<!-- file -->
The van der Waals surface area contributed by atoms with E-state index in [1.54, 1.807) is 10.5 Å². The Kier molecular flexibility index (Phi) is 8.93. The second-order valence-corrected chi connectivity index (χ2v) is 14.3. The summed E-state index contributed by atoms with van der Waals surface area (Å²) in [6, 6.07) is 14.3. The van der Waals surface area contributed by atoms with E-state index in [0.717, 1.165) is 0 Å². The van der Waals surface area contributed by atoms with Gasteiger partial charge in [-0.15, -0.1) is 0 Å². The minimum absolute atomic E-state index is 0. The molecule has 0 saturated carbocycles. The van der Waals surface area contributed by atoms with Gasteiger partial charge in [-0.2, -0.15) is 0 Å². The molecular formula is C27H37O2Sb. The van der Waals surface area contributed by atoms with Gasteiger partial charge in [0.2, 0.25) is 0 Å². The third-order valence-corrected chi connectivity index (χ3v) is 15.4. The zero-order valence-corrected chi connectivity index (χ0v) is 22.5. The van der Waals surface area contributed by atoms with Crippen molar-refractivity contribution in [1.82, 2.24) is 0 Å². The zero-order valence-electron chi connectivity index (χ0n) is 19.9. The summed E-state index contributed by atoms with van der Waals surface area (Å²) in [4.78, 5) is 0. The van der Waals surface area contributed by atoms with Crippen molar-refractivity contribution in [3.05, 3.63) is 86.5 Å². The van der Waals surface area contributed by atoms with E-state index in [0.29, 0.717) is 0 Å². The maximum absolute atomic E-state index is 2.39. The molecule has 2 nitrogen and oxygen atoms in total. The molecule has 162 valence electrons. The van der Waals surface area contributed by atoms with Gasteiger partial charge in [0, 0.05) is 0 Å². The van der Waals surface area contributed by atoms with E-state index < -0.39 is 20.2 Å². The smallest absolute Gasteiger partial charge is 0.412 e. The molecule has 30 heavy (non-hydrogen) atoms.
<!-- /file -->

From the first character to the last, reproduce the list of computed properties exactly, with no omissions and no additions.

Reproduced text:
The van der Waals surface area contributed by atoms with E-state index in [1.54, 1.807) is 10.5 Å². The Kier molecular flexibility index (Phi) is 8.93. The second-order valence-corrected chi connectivity index (χ2v) is 14.3. The summed E-state index contributed by atoms with van der Waals surface area (Å²) in [6, 6.07) is 14.3. The van der Waals surface area contributed by atoms with E-state index in [0.717, 1.165) is 0 Å². The van der Waals surface area contributed by atoms with Gasteiger partial charge in [-0.15, -0.1) is 0 Å². The minimum absolute atomic E-state index is 0. The molecule has 0 saturated carbocycles. The van der Waals surface area contributed by atoms with Gasteiger partial charge in [-0.2, -0.15) is 0 Å². The molecular formula is C27H37O2Sb. The van der Waals surface area contributed by atoms with Gasteiger partial charge in [0.2, 0.25) is 0 Å². The third-order valence-corrected chi connectivity index (χ3v) is 15.4. The zero-order valence-corrected chi connectivity index (χ0v) is 22.5. The van der Waals surface area contributed by atoms with Crippen molar-refractivity contribution in [1.82, 2.24) is 0 Å². The zero-order valence-electron chi connectivity index (χ0n) is 19.9. The summed E-state index contributed by atoms with van der Waals surface area (Å²) in [4.78, 5) is 0. The van der Waals surface area contributed by atoms with Crippen molar-refractivity contribution in [3.05, 3.63) is 86.5 Å². The van der Waals surface area contributed by atoms with E-state index in [0.29, 0.717) is 0 Å². The maximum absolute atomic E-state index is 2.39. The molecule has 2 nitrogen and oxygen atoms in total. The molecule has 162 valence electrons. The van der Waals surface area contributed by atoms with Gasteiger partial charge in [0, 0.05) is 0 Å². The van der Waals surface area contributed by atoms with E-state index < -0.39 is 20.2 Å². The smallest absolute Gasteiger partial charge is 0.412 e. The molecule has 30 heavy (non-hydrogen) atoms.